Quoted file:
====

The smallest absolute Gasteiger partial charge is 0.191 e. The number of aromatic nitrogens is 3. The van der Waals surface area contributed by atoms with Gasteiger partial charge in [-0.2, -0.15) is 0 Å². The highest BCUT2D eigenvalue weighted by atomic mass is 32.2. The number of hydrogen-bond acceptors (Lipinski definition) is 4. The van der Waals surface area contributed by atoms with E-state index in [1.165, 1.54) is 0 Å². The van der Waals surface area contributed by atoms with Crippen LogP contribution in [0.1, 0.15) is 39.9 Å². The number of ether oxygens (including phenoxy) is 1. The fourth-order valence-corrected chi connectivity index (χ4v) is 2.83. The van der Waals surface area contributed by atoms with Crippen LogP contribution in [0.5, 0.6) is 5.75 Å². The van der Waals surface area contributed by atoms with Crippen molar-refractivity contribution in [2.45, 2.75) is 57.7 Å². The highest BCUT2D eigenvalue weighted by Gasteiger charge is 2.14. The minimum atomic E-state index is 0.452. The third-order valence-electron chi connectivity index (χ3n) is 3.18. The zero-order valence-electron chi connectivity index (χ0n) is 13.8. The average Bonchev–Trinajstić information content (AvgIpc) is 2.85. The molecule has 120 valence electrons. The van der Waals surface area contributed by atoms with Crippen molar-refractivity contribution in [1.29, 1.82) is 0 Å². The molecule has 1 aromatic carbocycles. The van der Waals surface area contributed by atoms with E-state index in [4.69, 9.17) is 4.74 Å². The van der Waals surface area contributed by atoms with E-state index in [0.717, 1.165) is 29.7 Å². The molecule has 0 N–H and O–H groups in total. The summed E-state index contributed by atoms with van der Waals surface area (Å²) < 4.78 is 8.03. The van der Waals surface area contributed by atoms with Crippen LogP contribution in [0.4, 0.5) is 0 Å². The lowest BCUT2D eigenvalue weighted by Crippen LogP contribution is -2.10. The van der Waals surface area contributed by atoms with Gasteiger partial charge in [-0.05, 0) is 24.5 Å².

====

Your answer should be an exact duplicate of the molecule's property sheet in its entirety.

The smallest absolute Gasteiger partial charge is 0.191 e. The number of aromatic nitrogens is 3. The van der Waals surface area contributed by atoms with Gasteiger partial charge in [-0.2, -0.15) is 0 Å². The highest BCUT2D eigenvalue weighted by atomic mass is 32.2. The number of hydrogen-bond acceptors (Lipinski definition) is 4. The van der Waals surface area contributed by atoms with E-state index in [1.165, 1.54) is 0 Å². The van der Waals surface area contributed by atoms with Crippen LogP contribution in [0.1, 0.15) is 39.9 Å². The number of ether oxygens (including phenoxy) is 1. The fourth-order valence-corrected chi connectivity index (χ4v) is 2.83. The van der Waals surface area contributed by atoms with Crippen LogP contribution in [0.5, 0.6) is 5.75 Å². The van der Waals surface area contributed by atoms with Crippen molar-refractivity contribution in [2.45, 2.75) is 57.7 Å². The highest BCUT2D eigenvalue weighted by Gasteiger charge is 2.14. The minimum atomic E-state index is 0.452. The third-order valence-electron chi connectivity index (χ3n) is 3.18. The zero-order valence-electron chi connectivity index (χ0n) is 13.8. The average Bonchev–Trinajstić information content (AvgIpc) is 2.85. The molecule has 120 valence electrons. The van der Waals surface area contributed by atoms with Crippen molar-refractivity contribution in [1.29, 1.82) is 0 Å². The molecule has 1 aromatic carbocycles. The van der Waals surface area contributed by atoms with E-state index in [4.69, 9.17) is 4.74 Å². The van der Waals surface area contributed by atoms with E-state index in [0.717, 1.165) is 29.7 Å². The molecule has 0 N–H and O–H groups in total. The summed E-state index contributed by atoms with van der Waals surface area (Å²) < 4.78 is 8.03. The van der Waals surface area contributed by atoms with Crippen LogP contribution in [0.4, 0.5) is 0 Å². The lowest BCUT2D eigenvalue weighted by Crippen LogP contribution is -2.10. The van der Waals surface area contributed by atoms with Gasteiger partial charge in [-0.05, 0) is 24.5 Å².